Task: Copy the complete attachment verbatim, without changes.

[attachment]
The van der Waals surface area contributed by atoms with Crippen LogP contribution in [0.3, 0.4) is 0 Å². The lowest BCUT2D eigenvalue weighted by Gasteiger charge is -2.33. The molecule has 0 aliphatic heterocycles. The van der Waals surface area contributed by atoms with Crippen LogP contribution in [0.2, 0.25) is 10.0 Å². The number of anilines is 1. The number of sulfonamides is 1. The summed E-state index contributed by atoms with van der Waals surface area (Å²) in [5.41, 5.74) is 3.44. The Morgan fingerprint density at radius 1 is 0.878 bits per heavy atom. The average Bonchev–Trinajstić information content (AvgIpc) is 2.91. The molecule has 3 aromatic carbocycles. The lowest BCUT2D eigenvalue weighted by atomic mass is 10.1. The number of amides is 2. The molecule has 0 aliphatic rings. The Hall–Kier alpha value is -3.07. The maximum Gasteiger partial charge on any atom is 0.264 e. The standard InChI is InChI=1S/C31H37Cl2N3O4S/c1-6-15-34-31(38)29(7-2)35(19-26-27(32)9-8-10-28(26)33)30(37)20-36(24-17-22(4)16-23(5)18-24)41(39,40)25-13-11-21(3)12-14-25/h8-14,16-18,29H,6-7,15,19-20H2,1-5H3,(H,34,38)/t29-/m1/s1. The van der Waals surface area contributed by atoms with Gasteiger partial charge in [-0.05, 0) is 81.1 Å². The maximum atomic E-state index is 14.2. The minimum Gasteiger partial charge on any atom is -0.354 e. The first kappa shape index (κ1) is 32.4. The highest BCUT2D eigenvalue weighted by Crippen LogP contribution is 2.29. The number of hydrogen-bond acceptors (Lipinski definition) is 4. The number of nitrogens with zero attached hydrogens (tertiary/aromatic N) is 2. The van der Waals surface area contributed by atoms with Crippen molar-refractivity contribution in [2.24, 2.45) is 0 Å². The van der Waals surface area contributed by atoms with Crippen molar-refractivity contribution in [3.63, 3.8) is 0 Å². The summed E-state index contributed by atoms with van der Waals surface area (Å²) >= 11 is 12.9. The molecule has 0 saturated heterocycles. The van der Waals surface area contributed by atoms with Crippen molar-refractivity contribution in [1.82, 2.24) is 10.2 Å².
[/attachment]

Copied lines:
The van der Waals surface area contributed by atoms with Crippen LogP contribution in [0.3, 0.4) is 0 Å². The lowest BCUT2D eigenvalue weighted by Gasteiger charge is -2.33. The molecule has 0 aliphatic heterocycles. The van der Waals surface area contributed by atoms with Crippen LogP contribution in [0.2, 0.25) is 10.0 Å². The number of anilines is 1. The number of sulfonamides is 1. The summed E-state index contributed by atoms with van der Waals surface area (Å²) in [5.41, 5.74) is 3.44. The Morgan fingerprint density at radius 1 is 0.878 bits per heavy atom. The average Bonchev–Trinajstić information content (AvgIpc) is 2.91. The molecule has 3 aromatic carbocycles. The lowest BCUT2D eigenvalue weighted by atomic mass is 10.1. The number of amides is 2. The molecule has 0 aliphatic rings. The Hall–Kier alpha value is -3.07. The maximum Gasteiger partial charge on any atom is 0.264 e. The standard InChI is InChI=1S/C31H37Cl2N3O4S/c1-6-15-34-31(38)29(7-2)35(19-26-27(32)9-8-10-28(26)33)30(37)20-36(24-17-22(4)16-23(5)18-24)41(39,40)25-13-11-21(3)12-14-25/h8-14,16-18,29H,6-7,15,19-20H2,1-5H3,(H,34,38)/t29-/m1/s1. The van der Waals surface area contributed by atoms with Gasteiger partial charge in [-0.05, 0) is 81.1 Å². The maximum atomic E-state index is 14.2. The minimum Gasteiger partial charge on any atom is -0.354 e. The first kappa shape index (κ1) is 32.4. The highest BCUT2D eigenvalue weighted by Crippen LogP contribution is 2.29. The number of hydrogen-bond acceptors (Lipinski definition) is 4. The number of nitrogens with zero attached hydrogens (tertiary/aromatic N) is 2. The van der Waals surface area contributed by atoms with Crippen molar-refractivity contribution in [2.24, 2.45) is 0 Å². The van der Waals surface area contributed by atoms with Crippen molar-refractivity contribution in [3.63, 3.8) is 0 Å². The summed E-state index contributed by atoms with van der Waals surface area (Å²) >= 11 is 12.9. The molecule has 0 saturated heterocycles. The van der Waals surface area contributed by atoms with Crippen molar-refractivity contribution in [1.82, 2.24) is 10.2 Å².